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Interface Overview
Assets Workflow
Settings and Preferences
Working With Projects
Adjusting Node Parameters
Setting Up Materials
Setting Up Properties
Landscape Tool
Using Editor Tools for Specific Tasks
Extending Editor Functionality
Setting Up Development Environment
Usage Examples
UUSL (Unified UNIGINE Shader Language)
File Formats
Rebuilding the Engine Tools
Double Precision Coordinates
Common Functionality
Controls-Related Classes
Engine-Related Classes
Filesystem Functionality
GUI-Related Classes
Math Functionality
Node-Related Classes
Objects-Related Classes
Networking Functionality
Pathfinding-Related Classes
Physics-Related Classes
Plugins-Related Classes
IG Plugin
CIGIConnector Plugin
Rendering-Related Classes
Warning! This version of documentation is OUTDATED, as it describes an older SDK version! Please switch to the documentation for the latest SDK version.
Warning! This version of documentation describes an old SDK version which is no longer supported! Please upgrade to the latest SDK version.

1. Basic Concepts

Development of a project starts from creating it using SDK Browser. Follow the Creating a C++ Application article or the video tutorial below to create a new C++ project.

After configuring the development environment you can proceed to learning the basic concepts of the engine.

See Also

For more details refer to the following topics:

Basic Scene Objects and Coordinate System#

Basic Scene Objects

In terms of UNIGINE, node is a basic type from which all types of scene objects are inherited. Some of them appear visually: Objects, Decals, and Effects they all have surfaces to represent their geometry (mesh), while others (Light Sources, Players, etc.) are invisible.

Each node has a transformation matrix, which encodes position, rotation, and scale of the node in the world.

All scene objects added to the scene regardless of their type are called nodes.

Coordinate System

The 3D space in Unigine is represented by the right-handed Cartesian coordinate system: X and Y axes form a horizontal plane, Z axis points up. When exporting an animation from 3D editors, Y is considered a forward direction.

Coordinate System

Positive rotation angle sets the rotation counterclockwise. It corresponds to the right-hand rule: if you set right hand thumb along the axis, other fingers wrapped will show rotation direction.

Rotation Directions

Additional information:

Logging and Printing Messages to Console#

Printing messages to the log file and console helps to monitor overall progress of execution of your application and report errors which can be used in debugging. Log class makes it possible to print formatted string messages to the log file and the console. The code below demonstrates how to print various types of messages:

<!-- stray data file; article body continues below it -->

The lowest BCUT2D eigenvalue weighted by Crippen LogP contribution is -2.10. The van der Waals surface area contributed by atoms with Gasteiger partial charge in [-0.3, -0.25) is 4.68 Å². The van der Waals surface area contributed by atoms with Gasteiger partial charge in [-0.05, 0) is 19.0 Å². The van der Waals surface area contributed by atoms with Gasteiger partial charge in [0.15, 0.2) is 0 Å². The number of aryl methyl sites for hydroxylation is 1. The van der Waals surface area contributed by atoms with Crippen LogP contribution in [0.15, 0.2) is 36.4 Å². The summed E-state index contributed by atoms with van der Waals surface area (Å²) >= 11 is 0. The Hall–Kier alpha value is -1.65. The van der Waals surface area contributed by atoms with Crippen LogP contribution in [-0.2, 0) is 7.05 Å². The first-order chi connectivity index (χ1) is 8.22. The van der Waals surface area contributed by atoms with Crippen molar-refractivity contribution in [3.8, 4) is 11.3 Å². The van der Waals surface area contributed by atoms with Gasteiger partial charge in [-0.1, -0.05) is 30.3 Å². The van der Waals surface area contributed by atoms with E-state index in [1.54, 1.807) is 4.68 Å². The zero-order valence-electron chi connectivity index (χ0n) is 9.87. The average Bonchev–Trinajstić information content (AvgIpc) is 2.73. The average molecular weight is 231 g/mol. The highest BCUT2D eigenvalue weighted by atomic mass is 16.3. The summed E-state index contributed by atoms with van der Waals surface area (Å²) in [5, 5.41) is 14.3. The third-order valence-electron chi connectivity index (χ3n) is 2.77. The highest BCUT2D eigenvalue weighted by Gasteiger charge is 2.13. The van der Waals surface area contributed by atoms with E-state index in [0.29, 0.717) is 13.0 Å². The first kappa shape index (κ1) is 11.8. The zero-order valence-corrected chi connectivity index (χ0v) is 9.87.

To enable displaying system messages in the Console use the following command: show_messages 1
Source code (C++)
using namespace Unigine;

// auxiliary variables for messages
char *file_name = "file.txt";
int ID = 10;
// reporting an error message
Log::error("Loading mesh: can't open \"%s\" file\n", file_name);

// reporting a message
Log::message("-> Added %d UI elements.\n", 10);
// reporting a warning message
Log::warning("ID of the \"%s\" file: %d.\n", file_name, ID);
// reporting a fatal error message to the log file and closing the application
Log::fatal("FATAL ERROR reading \"%s\" file!\n", file_name);

Additional information:

  • For more information on the console, see Console page.
  • For more information on the Log class, see Log class page.

Saving and Loading a World#

Some applications manage a single world, while other require several worlds to be managed. In any case, it is very useful to know how to save our current world and load some other. In order to solve this task, we should use the World class, which is designed as a singleton.

In order to use the World class, include the UnigineWorld.h library.
Source code (C++)
#include <UnigineWorld.h>

using namespace Unigine;
/* .. */

// loading world from the file

We can also do the same via the console by using the Console class, which is also designed as a singleton.

In order to use the Console class, include the UnigineConsole.h library.
Source code (C++)
#include <UnigineConsole.h>

using namespace Unigine;
/* .. */

// saving current world to the file
Console::run("world_save my_world");

// loading world from the file
Console::run("world_load my_world");

Additional information:

  • For more information on managing worlds via API, see World class page.
  • For more information on the console and available commands, see Console page.
  • For more information on managing the console via API, see Console class page.